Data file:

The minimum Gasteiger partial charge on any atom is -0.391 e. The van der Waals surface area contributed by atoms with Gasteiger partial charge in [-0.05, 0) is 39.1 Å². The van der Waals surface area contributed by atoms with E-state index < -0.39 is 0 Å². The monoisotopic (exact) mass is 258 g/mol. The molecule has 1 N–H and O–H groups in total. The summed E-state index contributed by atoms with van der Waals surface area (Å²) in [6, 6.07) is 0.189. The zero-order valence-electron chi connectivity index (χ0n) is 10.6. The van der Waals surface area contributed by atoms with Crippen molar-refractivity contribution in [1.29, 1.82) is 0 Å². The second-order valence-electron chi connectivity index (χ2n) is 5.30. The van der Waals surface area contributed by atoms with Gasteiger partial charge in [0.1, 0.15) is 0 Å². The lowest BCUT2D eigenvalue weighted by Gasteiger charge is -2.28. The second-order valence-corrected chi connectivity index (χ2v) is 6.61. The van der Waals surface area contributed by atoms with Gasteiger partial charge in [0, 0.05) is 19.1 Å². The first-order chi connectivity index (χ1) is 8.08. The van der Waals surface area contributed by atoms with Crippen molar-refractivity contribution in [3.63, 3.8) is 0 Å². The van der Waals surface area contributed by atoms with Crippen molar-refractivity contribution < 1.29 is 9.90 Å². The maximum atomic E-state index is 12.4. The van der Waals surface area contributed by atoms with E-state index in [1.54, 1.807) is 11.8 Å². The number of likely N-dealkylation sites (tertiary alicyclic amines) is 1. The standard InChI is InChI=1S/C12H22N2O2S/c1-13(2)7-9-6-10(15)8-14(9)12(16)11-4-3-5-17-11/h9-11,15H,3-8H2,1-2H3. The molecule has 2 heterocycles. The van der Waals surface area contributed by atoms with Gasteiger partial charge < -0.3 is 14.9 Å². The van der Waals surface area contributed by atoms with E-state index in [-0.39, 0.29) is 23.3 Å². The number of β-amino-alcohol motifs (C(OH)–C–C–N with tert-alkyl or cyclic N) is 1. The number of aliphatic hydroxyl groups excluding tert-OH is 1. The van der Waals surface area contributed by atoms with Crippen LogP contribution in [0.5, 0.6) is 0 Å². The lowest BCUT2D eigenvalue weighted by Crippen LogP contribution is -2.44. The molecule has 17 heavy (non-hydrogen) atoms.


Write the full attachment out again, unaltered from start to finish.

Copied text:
The minimum Gasteiger partial charge on any atom is -0.391 e. The van der Waals surface area contributed by atoms with Gasteiger partial charge in [-0.05, 0) is 39.1 Å². The van der Waals surface area contributed by atoms with E-state index < -0.39 is 0 Å². The monoisotopic (exact) mass is 258 g/mol. The molecule has 1 N–H and O–H groups in total. The summed E-state index contributed by atoms with van der Waals surface area (Å²) in [6, 6.07) is 0.189. The zero-order valence-electron chi connectivity index (χ0n) is 10.6. The van der Waals surface area contributed by atoms with Crippen molar-refractivity contribution in [1.29, 1.82) is 0 Å². The second-order valence-electron chi connectivity index (χ2n) is 5.30. The van der Waals surface area contributed by atoms with Gasteiger partial charge in [0.1, 0.15) is 0 Å². The lowest BCUT2D eigenvalue weighted by Gasteiger charge is -2.28. The second-order valence-corrected chi connectivity index (χ2v) is 6.61. The van der Waals surface area contributed by atoms with Gasteiger partial charge in [0, 0.05) is 19.1 Å². The first-order chi connectivity index (χ1) is 8.08. The van der Waals surface area contributed by atoms with Crippen molar-refractivity contribution in [3.63, 3.8) is 0 Å². The van der Waals surface area contributed by atoms with Crippen molar-refractivity contribution < 1.29 is 9.90 Å². The maximum atomic E-state index is 12.4. The van der Waals surface area contributed by atoms with E-state index in [1.54, 1.807) is 11.8 Å². The number of likely N-dealkylation sites (tertiary alicyclic amines) is 1. The standard InChI is InChI=1S/C12H22N2O2S/c1-13(2)7-9-6-10(15)8-14(9)12(16)11-4-3-5-17-11/h9-11,15H,3-8H2,1-2H3. The molecule has 2 heterocycles. The van der Waals surface area contributed by atoms with Gasteiger partial charge < -0.3 is 14.9 Å². The van der Waals surface area contributed by atoms with E-state index in [-0.39, 0.29) is 23.3 Å². The number of β-amino-alcohol motifs (C(OH)–C–C–N with tert-alkyl or cyclic N) is 1. The number of aliphatic hydroxyl groups excluding tert-OH is 1. The van der Waals surface area contributed by atoms with Crippen LogP contribution in [0.5, 0.6) is 0 Å². The lowest BCUT2D eigenvalue weighted by Crippen LogP contribution is -2.44. The molecule has 17 heavy (non-hydrogen) atoms.